My home was built in 1914 (Portland, Oregon). In 1948, the house was moved 200 feet to its current location. The 750 square foot house has a concrete basement with a concrete floor. The concrete basement walls are approximate 7 feet tall.

A view from the inside of the basement shows the concrete was poured in layers. Some of these layers are crumbling. 1/2 to 1 inch aggregate is falling from the wall. Other layers are in great condition.

Interior and exterior "tapping" with a screwdriver reveal most of the the concrete is solid - even though the aggregate can be seen in some areas. Other areas sound hollow. This is where the aggregate will crumble from the wall.

The exterior has a skim coat, but half of it has fallen off, or is ready to fall. Again, other exterior section where the skim coat remains appear and sound solid.


  1. What is happening to the concrete?

  2. How can this deterioration be stopped?

  3. Does the concrete need to be replaced?

  4. What type of trades person should look up to make the repairs?

exterior interior

  • Without more pictures, I would say this looks like this foundation wall was underpinned. Not a bad thing, the single picture really does not tell the whole story... If it was underpinned, why would they build/pour a foundation wall, then underpin it and then set the moved house onto it, curious...
    – Jack
    Dec 24, 2014 at 7:28
  • I suspect water got in behind the thin layer then froze and broke it. I would remove all of the thin layer then cover the concrete with some other type of siding, wood or vinyl. Or sand and paint it.
    – Ariel
    Jan 6, 2015 at 11:37

3 Answers 3


Concrete will deteriorate over time depending on the mineral content of the soil that is in contact with the concrete. Removal of the entire pour is not required or recommended. This would be costly and time consuming. The areas that sound hollow will have to be removed. These areas act like a cancerous pocket and will harbor the moisture that is partly causing the deterioration.Steps to consider:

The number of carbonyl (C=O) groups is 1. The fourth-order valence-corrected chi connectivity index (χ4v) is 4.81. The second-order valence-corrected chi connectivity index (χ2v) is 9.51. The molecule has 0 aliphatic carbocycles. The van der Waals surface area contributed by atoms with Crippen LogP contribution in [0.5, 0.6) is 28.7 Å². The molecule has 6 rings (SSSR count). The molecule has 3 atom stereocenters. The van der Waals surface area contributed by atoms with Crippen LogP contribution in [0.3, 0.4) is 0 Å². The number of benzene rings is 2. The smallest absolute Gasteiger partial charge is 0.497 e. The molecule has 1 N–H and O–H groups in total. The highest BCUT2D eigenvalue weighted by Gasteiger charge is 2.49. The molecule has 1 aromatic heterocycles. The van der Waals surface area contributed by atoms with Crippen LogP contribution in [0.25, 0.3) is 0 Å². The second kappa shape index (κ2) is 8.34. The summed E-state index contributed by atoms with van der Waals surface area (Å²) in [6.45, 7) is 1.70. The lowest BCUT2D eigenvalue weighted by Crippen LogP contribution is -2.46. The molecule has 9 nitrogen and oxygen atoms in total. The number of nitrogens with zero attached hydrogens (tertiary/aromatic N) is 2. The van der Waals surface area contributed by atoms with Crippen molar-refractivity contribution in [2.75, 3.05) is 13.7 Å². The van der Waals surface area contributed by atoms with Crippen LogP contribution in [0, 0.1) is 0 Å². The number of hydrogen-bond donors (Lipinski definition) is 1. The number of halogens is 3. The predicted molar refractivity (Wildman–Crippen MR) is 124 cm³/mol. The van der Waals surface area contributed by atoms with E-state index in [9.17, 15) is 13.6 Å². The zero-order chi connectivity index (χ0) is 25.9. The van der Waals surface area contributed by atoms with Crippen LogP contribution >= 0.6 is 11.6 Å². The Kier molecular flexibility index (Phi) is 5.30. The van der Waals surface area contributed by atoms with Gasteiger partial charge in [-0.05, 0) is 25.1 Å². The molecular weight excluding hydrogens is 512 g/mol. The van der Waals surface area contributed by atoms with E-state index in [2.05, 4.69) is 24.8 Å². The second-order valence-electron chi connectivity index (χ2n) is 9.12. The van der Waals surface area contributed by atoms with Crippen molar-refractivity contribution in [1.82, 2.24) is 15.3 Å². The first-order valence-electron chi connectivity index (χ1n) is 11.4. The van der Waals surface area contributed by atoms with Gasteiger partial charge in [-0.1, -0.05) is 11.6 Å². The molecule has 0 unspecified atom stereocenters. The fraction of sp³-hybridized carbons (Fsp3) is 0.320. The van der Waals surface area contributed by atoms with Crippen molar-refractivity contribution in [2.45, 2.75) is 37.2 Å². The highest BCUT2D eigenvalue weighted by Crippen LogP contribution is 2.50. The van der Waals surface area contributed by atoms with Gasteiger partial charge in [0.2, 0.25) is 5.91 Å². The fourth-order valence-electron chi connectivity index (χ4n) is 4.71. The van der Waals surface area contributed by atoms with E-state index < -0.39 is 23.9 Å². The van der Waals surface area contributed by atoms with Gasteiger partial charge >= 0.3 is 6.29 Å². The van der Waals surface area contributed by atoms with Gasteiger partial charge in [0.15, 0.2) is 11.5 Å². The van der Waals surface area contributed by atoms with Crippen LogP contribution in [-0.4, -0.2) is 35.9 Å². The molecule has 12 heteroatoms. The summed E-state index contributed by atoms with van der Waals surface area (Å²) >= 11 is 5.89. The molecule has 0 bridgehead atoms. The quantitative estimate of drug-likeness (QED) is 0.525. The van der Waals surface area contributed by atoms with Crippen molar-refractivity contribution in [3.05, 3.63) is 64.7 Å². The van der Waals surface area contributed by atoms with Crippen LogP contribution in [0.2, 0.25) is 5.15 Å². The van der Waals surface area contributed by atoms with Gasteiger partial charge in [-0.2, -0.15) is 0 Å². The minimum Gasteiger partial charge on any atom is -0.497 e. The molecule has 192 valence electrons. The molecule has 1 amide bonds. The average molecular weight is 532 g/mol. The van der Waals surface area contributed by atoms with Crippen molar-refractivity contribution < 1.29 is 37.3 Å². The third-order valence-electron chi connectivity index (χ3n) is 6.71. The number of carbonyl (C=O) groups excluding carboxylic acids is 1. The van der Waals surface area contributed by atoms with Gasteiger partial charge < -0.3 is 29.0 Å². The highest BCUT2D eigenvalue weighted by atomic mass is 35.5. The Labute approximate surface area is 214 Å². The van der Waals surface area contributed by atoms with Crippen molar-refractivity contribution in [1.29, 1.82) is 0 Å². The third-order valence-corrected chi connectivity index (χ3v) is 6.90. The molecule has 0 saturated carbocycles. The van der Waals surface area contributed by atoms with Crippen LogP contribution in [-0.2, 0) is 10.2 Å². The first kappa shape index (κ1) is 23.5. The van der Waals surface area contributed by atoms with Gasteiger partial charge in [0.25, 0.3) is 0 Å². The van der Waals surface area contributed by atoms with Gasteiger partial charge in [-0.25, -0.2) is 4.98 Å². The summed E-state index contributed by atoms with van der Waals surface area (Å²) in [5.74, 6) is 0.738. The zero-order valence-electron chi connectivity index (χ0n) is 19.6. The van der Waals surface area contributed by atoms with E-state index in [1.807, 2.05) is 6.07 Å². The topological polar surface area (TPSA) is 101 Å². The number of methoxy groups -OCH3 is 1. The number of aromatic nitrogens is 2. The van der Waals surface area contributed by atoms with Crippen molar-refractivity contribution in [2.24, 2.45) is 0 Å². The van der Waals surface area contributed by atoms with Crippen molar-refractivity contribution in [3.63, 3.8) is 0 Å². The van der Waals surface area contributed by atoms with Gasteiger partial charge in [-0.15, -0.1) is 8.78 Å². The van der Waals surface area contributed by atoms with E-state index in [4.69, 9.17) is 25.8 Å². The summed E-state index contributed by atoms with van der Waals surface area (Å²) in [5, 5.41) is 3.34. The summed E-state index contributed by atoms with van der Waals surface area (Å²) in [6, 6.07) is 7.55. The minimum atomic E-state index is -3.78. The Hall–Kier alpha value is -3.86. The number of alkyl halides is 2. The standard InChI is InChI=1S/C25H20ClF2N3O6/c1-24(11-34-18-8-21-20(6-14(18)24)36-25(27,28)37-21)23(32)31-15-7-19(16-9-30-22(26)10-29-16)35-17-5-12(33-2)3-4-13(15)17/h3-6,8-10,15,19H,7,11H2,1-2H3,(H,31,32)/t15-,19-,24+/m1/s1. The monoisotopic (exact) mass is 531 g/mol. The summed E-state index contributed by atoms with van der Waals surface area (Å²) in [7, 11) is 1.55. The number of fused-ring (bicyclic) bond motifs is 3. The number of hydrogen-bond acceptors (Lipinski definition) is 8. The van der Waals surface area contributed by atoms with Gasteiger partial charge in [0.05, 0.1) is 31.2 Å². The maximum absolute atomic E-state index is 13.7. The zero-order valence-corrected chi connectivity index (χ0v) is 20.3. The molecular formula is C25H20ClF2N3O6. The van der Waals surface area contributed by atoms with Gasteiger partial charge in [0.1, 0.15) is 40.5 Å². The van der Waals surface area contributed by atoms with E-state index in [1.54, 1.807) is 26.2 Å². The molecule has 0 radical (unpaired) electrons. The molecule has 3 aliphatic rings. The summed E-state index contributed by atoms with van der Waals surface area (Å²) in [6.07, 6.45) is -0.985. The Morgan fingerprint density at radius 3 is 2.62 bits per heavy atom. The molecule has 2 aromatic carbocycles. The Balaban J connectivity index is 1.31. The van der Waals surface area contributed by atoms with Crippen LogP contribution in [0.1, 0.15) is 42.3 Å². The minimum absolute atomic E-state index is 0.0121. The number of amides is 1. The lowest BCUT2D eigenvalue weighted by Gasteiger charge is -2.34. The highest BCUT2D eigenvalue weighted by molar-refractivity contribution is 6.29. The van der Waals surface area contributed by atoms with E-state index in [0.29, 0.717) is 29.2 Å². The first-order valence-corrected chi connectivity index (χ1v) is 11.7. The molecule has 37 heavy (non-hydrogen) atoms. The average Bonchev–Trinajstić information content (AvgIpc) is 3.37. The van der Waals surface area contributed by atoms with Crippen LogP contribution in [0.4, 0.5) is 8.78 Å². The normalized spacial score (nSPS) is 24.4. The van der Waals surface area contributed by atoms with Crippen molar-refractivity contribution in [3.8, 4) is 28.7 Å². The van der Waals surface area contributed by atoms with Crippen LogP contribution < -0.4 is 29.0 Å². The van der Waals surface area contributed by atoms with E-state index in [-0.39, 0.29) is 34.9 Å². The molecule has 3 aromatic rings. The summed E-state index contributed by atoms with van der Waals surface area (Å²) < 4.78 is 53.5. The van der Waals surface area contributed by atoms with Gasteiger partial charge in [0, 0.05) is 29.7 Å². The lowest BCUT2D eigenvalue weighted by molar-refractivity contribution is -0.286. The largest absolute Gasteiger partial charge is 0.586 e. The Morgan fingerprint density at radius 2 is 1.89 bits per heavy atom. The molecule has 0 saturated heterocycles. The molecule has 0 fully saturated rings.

1. Remove all hollow sounding areas with a pneumatic chisel hammer. (small one would be better).
  2. Retrofit some rebar into the areas removed into the good concrete and set with epoxy.
  3. Reinforce your basement with new shotcrete concrete.

Note: you will be tying into your existing concrete with new rebar and epoxy. Then set some screte boards to the depth of the new shotcrete wall thickness. Then you will be ready to hire a contractor who will apply the shotcrete with a pumper. You might want to contact a structural engineer to confirm this course of action... Good luck.


Being a concrete cutter, I personally would Remove and do a proper pour. The current concrete looks hand mixed and poured at different times with different aggregate... It will only continue to get worse, if its structural definitely replace it with modern concrete. Quite a expensive job.

If its structural You can shore up everything very easily, demo old concrete and get a proper pour.

Or do the pours in sections so nothing has to be shored.

Or make it look pretty and cover it like any normal person would do.

  • That's quite an expensive process for some deteriorating concrete. Hell that might cost more than the house... I think slowing down the deterioration is a good option for the home owner.
    – DMoore
    Jan 8, 2015 at 21:42
  • I guess. Concrete is my thing, cost should not be an issue if its structural. It will eventually shift and fail. Patch it, go ahead it will look pretty but concrete is porous.. So your patch will crack off within a year if your in a cold zone with freeze thaw cycles.
    – Russell
    Jan 8, 2015 at 21:54
  • Furthermore a good foundation is the key to a lot of things in life.
    – Russell
    Jan 8, 2015 at 22:02
  • @Russell and how do you mean "demo old concrete“. Old concrete is supporting the whole house. What would take the load once you demolish concrete? Supporters? For the whole house....I don't think so. Not even if you do it partially. Apr 11, 2015 at 18:54

I think that you should call an experienced mason to come and have a good look at it all. There are too many variables at work here, and a foundation is too large (and important) a structure and system to summarize with a few photos and a brief description. I don't know that you're going to get a helpful or realistic answer from us.

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